Unknown species may have interbred with human ancestor

Hyperaxion Feb 29, 2020

A study at the University of Utah revealed that the Neanderthals and Denisovans were the result of interbreeding between their common ancestor and an unknown species.

The researchers came to this conclusion after analyzing and comparing the genomes and mutations of different hominids and identifying evidence that our evolutionary line had more contributions than previously thought.

Superarchaics, the unknown human species

In fact, the study began as part of an effort to, through the analysis of genetic patterns of ancient populations, identify mutations inherited from our ancestors and try to discover more about now-extinct groups.

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However, evidence suggests that additionally to modern humans being related to species that were already known – genetic mapping revealed that 1.5% to 6% of the DNA of non-African populations comes from Neanderthals and Denisovans -, more interbreeding may have occurred over the thousands of years.

Huge implications

According to the scientists, a mysterious species of hominid that the researchers called “superarchaics” interbred with a common ancestor of the Neanderthals and Denisovans about 700 thousand years ago in Eurasia – an event that has genetic and evolutionary implications and suggests that the timeline of human migration from Africa needs to be revised.

Evolutionary patchwork

The genetic survey – in which the researchers examined mutations shared between Africans, modern Europeans, Neanderthals and Denisovans – pointed out that thousands of years ago, there were at least 5 episodes of interbreeding between species.

Neanderthal. (Credit: NPR).

One of these events took place 700,000 years ago, between the common ancestor of the Neanderthals and Denisovans with the superarchaics population, a species that separated from the other human populations about 2 million years ago.

1 million years away from each other

As far as we know, these two human populations – the superarchaic and the ancestor of the Neanderthals and Denisovans – are the most distant (evolutionarily speaking) to reproduce with each other, being separated by more than 1 million years.

 Denisovan girl.
Denisovan girl. (Credit: Medium).

For comparison, modern humans and Neanderthals were separated by about 750,000 years when they met in Europe.

At least 3 human migrations have occurred

Finally, concerning human migration, the researchers found evidence that suggests that at least 3 of them have taken place.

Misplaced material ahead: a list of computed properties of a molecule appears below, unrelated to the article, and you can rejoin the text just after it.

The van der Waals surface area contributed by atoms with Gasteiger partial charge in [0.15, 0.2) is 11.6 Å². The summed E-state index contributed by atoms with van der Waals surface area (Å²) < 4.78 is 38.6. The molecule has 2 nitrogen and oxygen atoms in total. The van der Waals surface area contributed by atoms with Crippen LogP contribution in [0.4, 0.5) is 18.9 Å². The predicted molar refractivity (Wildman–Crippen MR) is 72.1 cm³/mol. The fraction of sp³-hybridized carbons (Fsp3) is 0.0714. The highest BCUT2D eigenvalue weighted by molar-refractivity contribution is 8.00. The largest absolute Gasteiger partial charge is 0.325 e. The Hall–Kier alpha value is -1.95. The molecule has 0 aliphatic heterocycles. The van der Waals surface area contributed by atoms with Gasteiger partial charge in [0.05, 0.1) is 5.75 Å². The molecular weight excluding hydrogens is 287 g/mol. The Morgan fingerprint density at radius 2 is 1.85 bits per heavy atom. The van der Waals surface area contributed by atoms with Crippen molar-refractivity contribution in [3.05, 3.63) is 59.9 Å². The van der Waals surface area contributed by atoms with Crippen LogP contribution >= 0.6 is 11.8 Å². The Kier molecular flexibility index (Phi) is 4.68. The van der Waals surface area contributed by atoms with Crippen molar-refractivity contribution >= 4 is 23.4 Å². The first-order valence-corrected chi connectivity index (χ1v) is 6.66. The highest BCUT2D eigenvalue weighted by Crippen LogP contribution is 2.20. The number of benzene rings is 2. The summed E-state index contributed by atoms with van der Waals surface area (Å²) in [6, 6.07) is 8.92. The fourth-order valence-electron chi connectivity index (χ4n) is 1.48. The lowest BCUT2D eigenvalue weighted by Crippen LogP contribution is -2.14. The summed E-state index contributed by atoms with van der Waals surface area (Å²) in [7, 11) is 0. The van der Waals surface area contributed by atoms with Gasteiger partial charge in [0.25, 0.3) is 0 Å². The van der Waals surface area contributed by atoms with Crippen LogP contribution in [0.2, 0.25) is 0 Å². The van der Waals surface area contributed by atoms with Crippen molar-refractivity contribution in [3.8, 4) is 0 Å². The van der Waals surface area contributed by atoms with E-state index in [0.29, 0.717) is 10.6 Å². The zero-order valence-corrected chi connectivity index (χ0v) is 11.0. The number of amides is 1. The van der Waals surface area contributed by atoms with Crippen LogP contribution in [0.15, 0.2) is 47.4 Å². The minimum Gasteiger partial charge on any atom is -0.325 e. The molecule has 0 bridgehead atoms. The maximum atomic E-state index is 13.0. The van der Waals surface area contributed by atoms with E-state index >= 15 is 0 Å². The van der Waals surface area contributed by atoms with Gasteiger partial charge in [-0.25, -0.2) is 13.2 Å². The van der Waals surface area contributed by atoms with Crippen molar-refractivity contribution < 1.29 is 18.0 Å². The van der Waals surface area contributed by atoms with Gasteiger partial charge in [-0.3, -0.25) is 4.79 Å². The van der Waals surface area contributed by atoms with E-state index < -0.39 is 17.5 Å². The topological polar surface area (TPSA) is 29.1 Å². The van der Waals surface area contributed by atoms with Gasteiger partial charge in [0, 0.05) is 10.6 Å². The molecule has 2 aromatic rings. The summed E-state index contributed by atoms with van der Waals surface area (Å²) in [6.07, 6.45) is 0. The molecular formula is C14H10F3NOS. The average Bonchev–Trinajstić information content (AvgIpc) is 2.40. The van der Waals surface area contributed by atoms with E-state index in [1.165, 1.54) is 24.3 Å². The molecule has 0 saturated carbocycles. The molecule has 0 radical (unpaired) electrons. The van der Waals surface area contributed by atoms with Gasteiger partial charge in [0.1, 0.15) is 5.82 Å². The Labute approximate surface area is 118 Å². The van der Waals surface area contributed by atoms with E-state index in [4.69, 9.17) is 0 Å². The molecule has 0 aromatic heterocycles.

The first would have occurred about 2 million years ago, when superarchaic hominids migrated to Eurasia and established a relatively large population there, made up of between 20 thousand to 50 thousand individuals.

The second occurred with the arrival of a group composed of the common ancestor of the Neanderthals and Denisovans on the continent, more or less 700 thousand years ago, when miscegenation started to happen between the descendants of the superarchaics and the newly arrived hominids.

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This, in turn, eventually gave rise to a new species that not only replaced the superarchaic, but was divided into 2 subpopulations – one in the west and the other in the east: the Neanderthals and Denisovans.

Then, it was the turn of modern humans to leave the African continent, around 50 thousand years ago, to settle in Eurasia and mix with the populations that already lived in the area, that is, with the Neanderthals and, later, with the Denisovans.

And who are the hominids of this mysterious superarchaic family?


Well, scientists know that 2 million years ago, when that group separated from the human lineage, at least 2 species of hominids inhabited Eurasia.

One was Homo erectus – our first ancestors to walk upright – and the other was Homo antecessor, whose fossils were discovered in Spain.

However, there may have been other species that have not yet been discovered.

(Credit: New Atlas).

What is clear is that our ancestors did not seem to care so much about miscegenation or to relate to the “slightly different” – and that our evolutionary line, as well as our DNA, consists of a real patchwork created from the contribution of countless species.


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